RNAi for treating hepatitis B viral infection

Yong Chen, Guofeng Cheng, Ram I. Mahato

Research output: Contribution to journalReview articlepeer-review

111 Scopus citations


Chronic hepatitis B virus (HBV) infection is one of the leading causes of liver cirrhosis and hepatocellular carcinoma (HCC). Current treatment strategies of HBV infection including the use of interferon (IFN)-α and nucleotide analogues such as lamivudine and adefovir have met with only partial success. Therefore, it is necessary to develop more effective antiviral therapies that can clear HBV infection with fewer side effects. RNA interference (RNAi), by which a small interfering RNA (siRNA) induces the gene silence at a post-transcriptional level, has the potential of treating HBV infection. The successful use of chemically synthesized siRNA, endogenous expression of small hairpin RNA (shRNA) or microRNA (miRNA) to silence the target gene make this technology towards a potentially rational therapeutics for HBV infection. However, several challenges including poor siRNA stability, inefficient cellular uptake, widespread biodistribution and non-specific effects need to be overcome. In this review, we discuss several strategies for improving the anti-HBV therapeutic efficacy of siRNAs, while avoiding their off-target effects and immunostimulation. There is an in-depth discussion on the (1) mechanisms of RNAi, (2) methods for siRNA/shRNA production, (3) barriers to RNAi-based therapies, and (4) delivery strategies of siRNA for treating HBV infection.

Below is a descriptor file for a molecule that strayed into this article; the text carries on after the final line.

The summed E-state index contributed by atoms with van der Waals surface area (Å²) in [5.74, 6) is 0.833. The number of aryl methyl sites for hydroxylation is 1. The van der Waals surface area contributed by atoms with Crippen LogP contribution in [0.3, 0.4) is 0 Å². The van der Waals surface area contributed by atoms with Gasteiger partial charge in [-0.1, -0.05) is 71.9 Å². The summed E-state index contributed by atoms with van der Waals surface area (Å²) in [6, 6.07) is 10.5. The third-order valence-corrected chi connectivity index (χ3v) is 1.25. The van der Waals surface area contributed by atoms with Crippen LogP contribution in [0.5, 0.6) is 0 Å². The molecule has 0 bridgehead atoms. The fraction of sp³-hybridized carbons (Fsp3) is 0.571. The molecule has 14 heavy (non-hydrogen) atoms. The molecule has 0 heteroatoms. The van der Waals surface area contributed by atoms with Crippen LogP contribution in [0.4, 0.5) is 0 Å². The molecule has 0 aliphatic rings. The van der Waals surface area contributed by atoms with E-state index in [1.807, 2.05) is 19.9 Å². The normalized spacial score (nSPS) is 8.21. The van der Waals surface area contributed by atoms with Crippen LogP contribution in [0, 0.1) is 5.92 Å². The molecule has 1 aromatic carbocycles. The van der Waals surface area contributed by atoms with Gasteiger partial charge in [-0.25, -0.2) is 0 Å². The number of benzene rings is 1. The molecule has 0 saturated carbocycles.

Original languageEnglish (US)
Pages (from-to)72-86
Number of pages15
JournalPharmaceutical Research
Issue number1
StatePublished - Jan 2008
Externally publishedYes


  • Bioconjugation
  • Chemical modification
  • Gene silencing
  • Hepatitis B virus
  • RNAi
  • siRNA

ASJC Scopus subject areas

  • Biotechnology
  • Molecular Medicine
  • Pharmacology
  • Pharmaceutical Science
  • Organic Chemistry
  • Pharmacology (medical)


Dive into the research topics of 'RNAi for treating hepatitis B viral infection'. Together they form a unique fingerprint.

Cite this